Before you start placing bets on an upcoming match or sports game, it’s vital that you understand how the odds work and how to read sports lines. If you go into betting without fully understanding what you’re setting yourself up for, it’s unlikely to lead to success. Luckily, getting to grips with betting odds is easier than it looks, despite the varying lingo and systems depending on where you are and the sport you’re betting on, and you’ll be a pro at sports betting with Timeform in no time.
What are odds?
The key to understanding sports betting is gaining a sense of what your money is worth at a given match or game, which is known as odds. Odds are the mathematical chance of a victory, draw or loss for the team or player. Bookmakers make these odds and the average punter simply needs to be able to read the odds to be able to make their bet. Odds are dynamic and can change with betting trends or the amount of time left before the game takes place, so that bookmakers can draw in more favour for a favourite with low odds.
Decimal odds are also known as European odds and are the easiest form of odds to read. They express the amount of money that the punter will receive based on their 1-unit stake, which can refer to 1 pound, 10 pounds or 100 pounds. For this reason, it’s important that you know which unit your bookmaker is using before you place your bet. For example, if Manchester United is the favourite to win at odds of 1.60, your £100 bet would yield £160 in winnings.
In the UK, fractional odds are also commonly used, particularly for horse racing betting. Whereas decimal odds tell the bettor how much total they’ll make from a 1-unit stake, fractional odds tell them how much profit they’ll receive. To use the same example as before to illustrate how this works, a £100 bet on Manchester United would be written as 3/5 and would give you a £60 profit from your bet.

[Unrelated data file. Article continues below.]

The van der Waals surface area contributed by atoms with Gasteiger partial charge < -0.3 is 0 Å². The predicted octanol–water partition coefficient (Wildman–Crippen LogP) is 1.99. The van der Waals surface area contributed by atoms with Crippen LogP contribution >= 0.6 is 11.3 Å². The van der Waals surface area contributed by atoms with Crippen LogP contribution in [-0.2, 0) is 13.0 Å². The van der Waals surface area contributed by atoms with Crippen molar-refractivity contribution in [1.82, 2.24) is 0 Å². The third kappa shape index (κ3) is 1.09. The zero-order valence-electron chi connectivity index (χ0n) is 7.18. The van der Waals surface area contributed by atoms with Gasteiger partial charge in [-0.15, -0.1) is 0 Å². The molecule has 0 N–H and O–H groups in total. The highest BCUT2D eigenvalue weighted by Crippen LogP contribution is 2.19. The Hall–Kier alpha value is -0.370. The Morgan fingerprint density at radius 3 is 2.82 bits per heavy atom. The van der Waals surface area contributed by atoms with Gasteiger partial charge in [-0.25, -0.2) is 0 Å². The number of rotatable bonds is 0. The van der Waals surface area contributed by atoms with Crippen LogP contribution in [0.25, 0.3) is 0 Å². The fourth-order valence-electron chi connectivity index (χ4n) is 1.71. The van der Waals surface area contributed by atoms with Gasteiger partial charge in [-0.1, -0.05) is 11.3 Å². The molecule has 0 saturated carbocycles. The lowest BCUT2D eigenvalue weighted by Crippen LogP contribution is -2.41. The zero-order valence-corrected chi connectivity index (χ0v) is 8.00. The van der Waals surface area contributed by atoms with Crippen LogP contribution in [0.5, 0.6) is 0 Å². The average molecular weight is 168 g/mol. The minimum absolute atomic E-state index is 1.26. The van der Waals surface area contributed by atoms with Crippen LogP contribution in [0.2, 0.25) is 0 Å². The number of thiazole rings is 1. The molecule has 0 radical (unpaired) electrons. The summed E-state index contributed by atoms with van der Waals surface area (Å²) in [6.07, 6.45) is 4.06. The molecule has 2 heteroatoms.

If you’re placing odds on American-centric sports, such as American football, it’s helpful to understand how American odds or money lines work. They can be written as positives or negatives, such as +300 or -300 – when it’s a positive number, it tells you how much you’d win on a 100 stake, while negative money lines are how much you’d need as a stake in order to win 100. For example, the Manchester United example would be written as +60 or -167. Total bets are set against the total number of points scored in the game, which can be bet over or under the total set by the bookmaker. One thing to note with money lines is that these bets involve selecting a winner and over time, you’ll get more skilled at learning whether it’s best to place your wager on the favourite or the underdog team.
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